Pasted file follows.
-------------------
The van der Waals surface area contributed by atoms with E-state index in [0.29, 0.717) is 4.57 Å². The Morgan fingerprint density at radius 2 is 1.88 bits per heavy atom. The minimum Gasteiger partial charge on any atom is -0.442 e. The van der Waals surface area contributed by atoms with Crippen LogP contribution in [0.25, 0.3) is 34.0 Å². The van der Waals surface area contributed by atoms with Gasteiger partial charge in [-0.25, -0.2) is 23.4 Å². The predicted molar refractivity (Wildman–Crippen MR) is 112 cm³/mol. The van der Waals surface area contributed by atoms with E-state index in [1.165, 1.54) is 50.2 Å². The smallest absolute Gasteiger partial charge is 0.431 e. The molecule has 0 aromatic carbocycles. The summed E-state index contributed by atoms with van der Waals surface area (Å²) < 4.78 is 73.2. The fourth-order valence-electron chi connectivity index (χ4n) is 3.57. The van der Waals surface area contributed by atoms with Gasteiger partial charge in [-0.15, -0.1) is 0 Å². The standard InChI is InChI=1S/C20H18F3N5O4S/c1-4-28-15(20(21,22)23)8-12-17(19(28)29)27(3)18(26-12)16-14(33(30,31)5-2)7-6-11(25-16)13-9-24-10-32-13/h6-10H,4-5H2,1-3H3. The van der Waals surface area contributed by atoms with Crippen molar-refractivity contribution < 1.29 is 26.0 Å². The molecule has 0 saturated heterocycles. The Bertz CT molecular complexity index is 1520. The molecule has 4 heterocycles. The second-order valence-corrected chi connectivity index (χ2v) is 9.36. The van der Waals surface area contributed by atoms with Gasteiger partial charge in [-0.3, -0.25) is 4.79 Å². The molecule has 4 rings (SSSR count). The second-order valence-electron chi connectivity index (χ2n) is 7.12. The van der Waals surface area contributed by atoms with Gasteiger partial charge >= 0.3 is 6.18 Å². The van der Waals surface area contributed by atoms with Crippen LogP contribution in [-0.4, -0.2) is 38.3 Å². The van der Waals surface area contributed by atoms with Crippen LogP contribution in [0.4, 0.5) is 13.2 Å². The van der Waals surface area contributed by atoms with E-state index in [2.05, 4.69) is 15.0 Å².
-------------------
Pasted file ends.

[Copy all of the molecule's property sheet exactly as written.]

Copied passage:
The van der Waals surface area contributed by atoms with E-state index in [0.29, 0.717) is 4.57 Å². The Morgan fingerprint density at radius 2 is 1.88 bits per heavy atom. The minimum Gasteiger partial charge on any atom is -0.442 e. The van der Waals surface area contributed by atoms with Crippen LogP contribution in [0.25, 0.3) is 34.0 Å². The van der Waals surface area contributed by atoms with Gasteiger partial charge in [-0.25, -0.2) is 23.4 Å². The predicted molar refractivity (Wildman–Crippen MR) is 112 cm³/mol. The van der Waals surface area contributed by atoms with E-state index in [1.165, 1.54) is 50.2 Å². The smallest absolute Gasteiger partial charge is 0.431 e. The molecule has 0 aromatic carbocycles. The summed E-state index contributed by atoms with van der Waals surface area (Å²) < 4.78 is 73.2. The fourth-order valence-electron chi connectivity index (χ4n) is 3.57. The van der Waals surface area contributed by atoms with Gasteiger partial charge in [-0.15, -0.1) is 0 Å². The standard InChI is InChI=1S/C20H18F3N5O4S/c1-4-28-15(20(21,22)23)8-12-17(19(28)29)27(3)18(26-12)16-14(33(30,31)5-2)7-6-11(25-16)13-9-24-10-32-13/h6-10H,4-5H2,1-3H3. The van der Waals surface area contributed by atoms with Crippen molar-refractivity contribution < 1.29 is 26.0 Å². The molecule has 0 saturated heterocycles. The Bertz CT molecular complexity index is 1520. The molecule has 4 heterocycles. The second-order valence-corrected chi connectivity index (χ2v) is 9.36. The van der Waals surface area contributed by atoms with Gasteiger partial charge in [-0.3, -0.25) is 4.79 Å². The molecule has 4 rings (SSSR count). The second-order valence-electron chi connectivity index (χ2n) is 7.12. The van der Waals surface area contributed by atoms with Gasteiger partial charge >= 0.3 is 6.18 Å². The van der Waals surface area contributed by atoms with Crippen LogP contribution in [-0.4, -0.2) is 38.3 Å². The van der Waals surface area contributed by atoms with Crippen LogP contribution in [0.4, 0.5) is 13.2 Å². The van der Waals surface area contributed by atoms with E-state index in [2.05, 4.69) is 15.0 Å².